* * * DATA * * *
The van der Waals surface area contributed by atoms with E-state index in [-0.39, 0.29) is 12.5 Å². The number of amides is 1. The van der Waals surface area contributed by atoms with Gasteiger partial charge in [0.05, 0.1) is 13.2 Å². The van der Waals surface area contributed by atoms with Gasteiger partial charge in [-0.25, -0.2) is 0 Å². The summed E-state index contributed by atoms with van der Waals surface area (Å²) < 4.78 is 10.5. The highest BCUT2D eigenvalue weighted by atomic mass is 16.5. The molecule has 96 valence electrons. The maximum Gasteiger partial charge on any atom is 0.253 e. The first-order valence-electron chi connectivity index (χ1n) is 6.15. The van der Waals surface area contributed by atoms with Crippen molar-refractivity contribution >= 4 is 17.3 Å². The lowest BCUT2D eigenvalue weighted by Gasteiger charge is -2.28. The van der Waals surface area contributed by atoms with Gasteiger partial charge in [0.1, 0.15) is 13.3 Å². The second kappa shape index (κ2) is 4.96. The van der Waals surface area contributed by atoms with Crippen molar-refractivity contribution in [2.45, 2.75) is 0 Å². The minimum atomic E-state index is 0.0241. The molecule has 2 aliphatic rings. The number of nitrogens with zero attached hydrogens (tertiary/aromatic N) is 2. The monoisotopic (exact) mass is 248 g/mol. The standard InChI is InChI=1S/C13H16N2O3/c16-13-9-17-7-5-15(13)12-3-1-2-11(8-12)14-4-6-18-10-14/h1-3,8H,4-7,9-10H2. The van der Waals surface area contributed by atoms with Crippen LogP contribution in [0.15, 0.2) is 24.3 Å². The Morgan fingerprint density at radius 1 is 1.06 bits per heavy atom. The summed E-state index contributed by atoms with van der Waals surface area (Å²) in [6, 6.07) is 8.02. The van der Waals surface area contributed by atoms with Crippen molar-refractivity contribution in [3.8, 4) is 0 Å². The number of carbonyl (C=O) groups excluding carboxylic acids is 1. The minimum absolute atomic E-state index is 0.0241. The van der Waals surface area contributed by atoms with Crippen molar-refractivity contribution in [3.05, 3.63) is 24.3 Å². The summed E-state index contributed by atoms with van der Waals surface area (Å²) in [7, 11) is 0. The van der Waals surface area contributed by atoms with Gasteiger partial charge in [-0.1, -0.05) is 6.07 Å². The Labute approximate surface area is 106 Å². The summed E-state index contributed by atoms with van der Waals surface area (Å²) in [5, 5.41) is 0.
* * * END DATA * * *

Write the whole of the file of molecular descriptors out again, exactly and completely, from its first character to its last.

The van der Waals surface area contributed by atoms with E-state index in [-0.39, 0.29) is 12.5 Å². The number of amides is 1. The van der Waals surface area contributed by atoms with Gasteiger partial charge in [0.05, 0.1) is 13.2 Å². The van der Waals surface area contributed by atoms with Gasteiger partial charge in [-0.25, -0.2) is 0 Å². The summed E-state index contributed by atoms with van der Waals surface area (Å²) < 4.78 is 10.5. The highest BCUT2D eigenvalue weighted by atomic mass is 16.5. The molecule has 96 valence electrons. The maximum Gasteiger partial charge on any atom is 0.253 e. The first-order valence-electron chi connectivity index (χ1n) is 6.15. The van der Waals surface area contributed by atoms with Crippen molar-refractivity contribution >= 4 is 17.3 Å². The lowest BCUT2D eigenvalue weighted by Gasteiger charge is -2.28. The van der Waals surface area contributed by atoms with Gasteiger partial charge in [0.1, 0.15) is 13.3 Å². The second kappa shape index (κ2) is 4.96. The van der Waals surface area contributed by atoms with Crippen molar-refractivity contribution in [2.45, 2.75) is 0 Å². The minimum atomic E-state index is 0.0241. The molecule has 2 aliphatic rings. The number of nitrogens with zero attached hydrogens (tertiary/aromatic N) is 2. The monoisotopic (exact) mass is 248 g/mol. The standard InChI is InChI=1S/C13H16N2O3/c16-13-9-17-7-5-15(13)12-3-1-2-11(8-12)14-4-6-18-10-14/h1-3,8H,4-7,9-10H2. The van der Waals surface area contributed by atoms with Crippen LogP contribution in [0.15, 0.2) is 24.3 Å². The Morgan fingerprint density at radius 1 is 1.06 bits per heavy atom. The summed E-state index contributed by atoms with van der Waals surface area (Å²) in [6, 6.07) is 8.02. The van der Waals surface area contributed by atoms with Crippen molar-refractivity contribution in [3.8, 4) is 0 Å². The number of carbonyl (C=O) groups excluding carboxylic acids is 1. The minimum absolute atomic E-state index is 0.0241. The van der Waals surface area contributed by atoms with Crippen molar-refractivity contribution in [3.05, 3.63) is 24.3 Å². The summed E-state index contributed by atoms with van der Waals surface area (Å²) in [7, 11) is 0. The van der Waals surface area contributed by atoms with Gasteiger partial charge in [-0.1, -0.05) is 6.07 Å². The Labute approximate surface area is 106 Å². The summed E-state index contributed by atoms with van der Waals surface area (Å²) in [5, 5.41) is 0.